It is also worth noting that they have rights which need protecting in relation to other people’s rights. For example, in the debate over physical restraint, how much restraint is acceptable without infringing people’s human rights such as even the evaluation of care home staff performance?
Video surveillance might protect against abuse in care home, and yet residents with dementia often report that they do not want to be watched and value their freedom, privacy and sense of “self”.
From a human rights perspective, might the protection of public health potentially also be a human right, be it individual or collective in nature? Seen in this light, the ‘right to health’ can be a collective claim reflecting ‘public health’ and going against the interests of, for example, the tobacco, food and alcohol industry.
But it is not always easy to see the “competing right“. For example, all organisations that provide NHS or publicly funded adult social care must conform to the Accessible Information Standard (England only, though the expectation is there in Scotland and Wales). This includes NHS Trusts and Foundation Trusts, GP practices and local councils. But what can possibly be the case for the Government’s right not to produce accessible information? Cost?
One wonders, whilst activism from groups of persons with dementia and carers is still relatively young, whether there has been adequate leadership and guidance to providers of health and residential care on the implications of the Human Rights Act?
There is still, I feel, a need for better staff training in human rights principles and their inclusion in health professionals’ qualifications as well as a duty to ensure that junior doctors in training have adequate legal protection for safe whistleblowing.
We also need much stronger “meaningful rights” for protection against eviction for care home residents, and more robust complaints procedures generally.
It is however somewhat unclear why a citizenship lens has not made more of an impact on dementia practice and research. The idea that people with dementia have rights has long been recognised and the need to treat a person with dementia as an equal has been voiced through a personhood movement.
Citizenship has traditionally been associated with the promotion of civil, political and social rights particularly in relation to the welfare state. Although the idea of citizenship arguably originated in Western Europe, the notion that all persons should enjoy certain rights and freedoms is firmly rooted in political theory and philosophy. It is perhaps symptomatic of the degree of cultural oppression of people with dementia and carers that there has been such a slow uptake in people claiming their rights.
I think it would be helpful for human rights to be back in pole position on the agenda of person-centred integrated care in dementia, and it is reassuring that much valuable groundwork has already been done. The Human Rights in Healthcare Programme was established in England in 2005 as part of a government-led initiative to embed human rights into public services and develop a culture of respect for human rights. The purpose of the Programme—a collaboration between the Department of Health, the British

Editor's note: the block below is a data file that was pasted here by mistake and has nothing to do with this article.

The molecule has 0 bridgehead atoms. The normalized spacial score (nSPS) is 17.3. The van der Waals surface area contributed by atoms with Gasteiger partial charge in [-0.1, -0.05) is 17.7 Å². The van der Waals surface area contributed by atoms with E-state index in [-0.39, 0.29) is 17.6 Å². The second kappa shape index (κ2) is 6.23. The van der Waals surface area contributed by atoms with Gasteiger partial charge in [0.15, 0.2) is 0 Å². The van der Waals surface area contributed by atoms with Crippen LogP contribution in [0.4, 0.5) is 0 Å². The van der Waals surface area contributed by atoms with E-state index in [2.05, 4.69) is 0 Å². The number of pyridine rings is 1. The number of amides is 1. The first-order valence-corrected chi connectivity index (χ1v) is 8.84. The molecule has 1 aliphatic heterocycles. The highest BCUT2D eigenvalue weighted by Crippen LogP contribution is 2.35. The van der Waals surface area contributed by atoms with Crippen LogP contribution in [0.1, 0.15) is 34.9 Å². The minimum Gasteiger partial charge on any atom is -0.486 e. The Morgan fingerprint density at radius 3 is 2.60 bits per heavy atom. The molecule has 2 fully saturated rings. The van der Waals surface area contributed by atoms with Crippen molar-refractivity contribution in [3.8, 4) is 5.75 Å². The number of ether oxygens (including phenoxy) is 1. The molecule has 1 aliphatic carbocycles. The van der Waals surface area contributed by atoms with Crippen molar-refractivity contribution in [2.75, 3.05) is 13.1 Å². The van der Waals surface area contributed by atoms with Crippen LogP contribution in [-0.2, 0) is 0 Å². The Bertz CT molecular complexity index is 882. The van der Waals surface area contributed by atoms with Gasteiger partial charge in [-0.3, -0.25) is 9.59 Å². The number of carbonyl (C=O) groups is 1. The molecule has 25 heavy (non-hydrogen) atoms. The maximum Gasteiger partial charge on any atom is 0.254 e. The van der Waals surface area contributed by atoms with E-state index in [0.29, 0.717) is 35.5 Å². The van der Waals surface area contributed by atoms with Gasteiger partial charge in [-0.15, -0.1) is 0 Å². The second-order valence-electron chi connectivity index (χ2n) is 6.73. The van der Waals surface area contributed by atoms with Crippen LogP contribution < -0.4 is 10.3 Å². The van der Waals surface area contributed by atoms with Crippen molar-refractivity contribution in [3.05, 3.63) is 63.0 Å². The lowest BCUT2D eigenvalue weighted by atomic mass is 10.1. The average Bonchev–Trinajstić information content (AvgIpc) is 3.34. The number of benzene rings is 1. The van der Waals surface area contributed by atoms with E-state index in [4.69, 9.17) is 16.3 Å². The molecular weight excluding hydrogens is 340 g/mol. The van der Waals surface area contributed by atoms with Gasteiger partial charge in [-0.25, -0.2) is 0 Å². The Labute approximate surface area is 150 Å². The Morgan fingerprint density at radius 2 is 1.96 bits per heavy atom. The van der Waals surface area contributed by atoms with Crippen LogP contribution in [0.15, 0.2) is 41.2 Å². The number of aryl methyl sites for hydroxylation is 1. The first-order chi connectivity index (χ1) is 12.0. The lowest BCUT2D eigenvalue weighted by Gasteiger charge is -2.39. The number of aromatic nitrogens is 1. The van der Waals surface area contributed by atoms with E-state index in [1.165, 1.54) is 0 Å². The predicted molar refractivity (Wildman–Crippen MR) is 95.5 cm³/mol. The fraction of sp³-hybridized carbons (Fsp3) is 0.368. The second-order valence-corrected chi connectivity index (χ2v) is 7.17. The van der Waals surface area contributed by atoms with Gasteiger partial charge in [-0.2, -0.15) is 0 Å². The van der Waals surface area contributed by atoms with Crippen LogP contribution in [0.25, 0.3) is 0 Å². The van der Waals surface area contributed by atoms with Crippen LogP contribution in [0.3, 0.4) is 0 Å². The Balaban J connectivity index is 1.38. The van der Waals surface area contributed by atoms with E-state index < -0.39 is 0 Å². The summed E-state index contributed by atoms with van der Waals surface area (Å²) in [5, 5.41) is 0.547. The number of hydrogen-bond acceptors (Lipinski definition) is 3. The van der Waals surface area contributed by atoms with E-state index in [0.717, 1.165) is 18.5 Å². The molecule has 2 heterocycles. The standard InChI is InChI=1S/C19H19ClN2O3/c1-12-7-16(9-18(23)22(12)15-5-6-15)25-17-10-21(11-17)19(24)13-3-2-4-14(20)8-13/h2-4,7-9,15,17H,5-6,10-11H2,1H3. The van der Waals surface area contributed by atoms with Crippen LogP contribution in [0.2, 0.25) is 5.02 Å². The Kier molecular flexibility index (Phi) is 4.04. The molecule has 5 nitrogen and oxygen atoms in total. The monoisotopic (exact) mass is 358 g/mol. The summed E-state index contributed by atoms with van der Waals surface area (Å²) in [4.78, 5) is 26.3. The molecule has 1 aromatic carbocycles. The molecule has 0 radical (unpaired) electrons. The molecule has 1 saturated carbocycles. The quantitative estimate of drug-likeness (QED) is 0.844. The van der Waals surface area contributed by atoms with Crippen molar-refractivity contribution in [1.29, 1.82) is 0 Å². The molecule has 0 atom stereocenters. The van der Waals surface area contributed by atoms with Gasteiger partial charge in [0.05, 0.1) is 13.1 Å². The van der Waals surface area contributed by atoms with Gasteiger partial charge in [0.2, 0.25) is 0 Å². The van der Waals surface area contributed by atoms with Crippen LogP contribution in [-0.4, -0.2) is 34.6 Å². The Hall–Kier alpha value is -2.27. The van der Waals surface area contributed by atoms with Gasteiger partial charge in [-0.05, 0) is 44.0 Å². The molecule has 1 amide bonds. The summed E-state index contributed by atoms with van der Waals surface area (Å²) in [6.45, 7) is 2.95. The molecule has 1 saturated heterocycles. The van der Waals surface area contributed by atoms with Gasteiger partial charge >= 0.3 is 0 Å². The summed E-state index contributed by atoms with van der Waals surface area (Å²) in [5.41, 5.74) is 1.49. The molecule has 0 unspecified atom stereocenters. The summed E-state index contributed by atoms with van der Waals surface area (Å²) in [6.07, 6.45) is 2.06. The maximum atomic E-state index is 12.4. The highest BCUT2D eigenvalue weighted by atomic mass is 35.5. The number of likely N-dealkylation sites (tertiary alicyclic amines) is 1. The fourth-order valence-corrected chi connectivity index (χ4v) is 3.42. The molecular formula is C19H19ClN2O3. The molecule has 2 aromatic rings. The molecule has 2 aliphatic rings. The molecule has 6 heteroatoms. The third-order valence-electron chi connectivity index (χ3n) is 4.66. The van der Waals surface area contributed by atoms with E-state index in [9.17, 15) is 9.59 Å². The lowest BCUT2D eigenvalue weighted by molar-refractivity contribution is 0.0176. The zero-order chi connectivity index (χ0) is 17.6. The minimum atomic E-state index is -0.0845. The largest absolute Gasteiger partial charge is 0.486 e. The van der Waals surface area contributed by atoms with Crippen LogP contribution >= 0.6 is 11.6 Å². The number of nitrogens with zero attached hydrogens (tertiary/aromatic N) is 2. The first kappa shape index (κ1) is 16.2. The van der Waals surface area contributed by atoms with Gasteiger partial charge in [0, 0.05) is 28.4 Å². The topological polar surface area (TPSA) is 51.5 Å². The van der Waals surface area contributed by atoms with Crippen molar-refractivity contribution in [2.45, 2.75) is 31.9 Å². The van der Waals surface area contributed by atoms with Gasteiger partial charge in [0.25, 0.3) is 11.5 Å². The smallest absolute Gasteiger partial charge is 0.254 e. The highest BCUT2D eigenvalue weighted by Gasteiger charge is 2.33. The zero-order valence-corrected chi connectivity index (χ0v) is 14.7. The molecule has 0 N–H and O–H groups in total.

Institute of Human Rights, and, by 2012, eight participating National Health Service (NHS) trusts—was “to assist NHS Trusts to use a human rights based approach (HRBA) to place human rights at the heart of healthcare.”
Arguably, a Human Rights Based Approach offers a more robust framework encompassing many of the person centred principles but take it a step further as it is law. A Human Rights Based Approach helps us to make difficult decisions because it provides a decision making framework, about legality, whether decisions are necessary, and whether they are proportionate.
Consider, for example, how the use of blanket restrictions such as locked doors, lack of access to outdoor space or refreshments can have a negative impact on how people behave, their care and recovery. They are inconsistent with a human rights-based approach. Providers should ensure that they abide by the Human Rights Act, and where possible do not have blanket restrictions in place. Where these are considered necessary, providers should have a clear policy in place and ensure that the reasons are communicated and justi ed to people who use services, family members and carers. But likewise providers may be challenged to justify the use of such restrictions under the Human Rights Act 1998.
Incidents of abusive or neglectful care in care homes and hospitals (Winterbourne View, Orchid View and mid-Staffordshire NHS Trust) have rightly prompted a debate about the use of surveillance cameras to deter and detect poor care, but irrespective of such disasters there is a sensitive debate with implications for the rights of patients and service users, and for the workforce. An over-emphasis on the right to rights might detract attention towards symptoms of poor care provision away from the causes such as underfunding or toxic cultures.
So is the upholding of rights a ‘means to an end’?
In philosophy, the term means to an end refers to any action (the means) carried out for the sole purpose of achieving something else (an end). But I don’t think the answer is as simple as this – the aimias to use human rights as both an end and a means—in other words, as a source of legal standards and obligations as well as one of principles and practical methods that determine how those standards and obligations are to be achieved.
Human rights innately include economic, social, civil, political and cultural rights and that these rights are equally important and inextricably linked. Everyone is entitled to minimum guarantees simply because of their humanity – that there is the ‘right to have rights’.
And do I think this is just confined to health and social care systems? Definitely not. Whatever your views about the term ‘dementia friendly communities’, various central planks of human rights based approaches are fundamental. Related to participation is the right of people living with dementia and carers to have equal access to community services and facilities. This includes access to adequate food, water, clothing, education, health, public buildings, transport, housing schemes, information and communication.
Accessibility also means that people living with dementia and their carers should be provided with accessible information and the support they require to empower them to exercise their right to participate in decisions that affect them. This includes from health and social care professionals and practitioners too.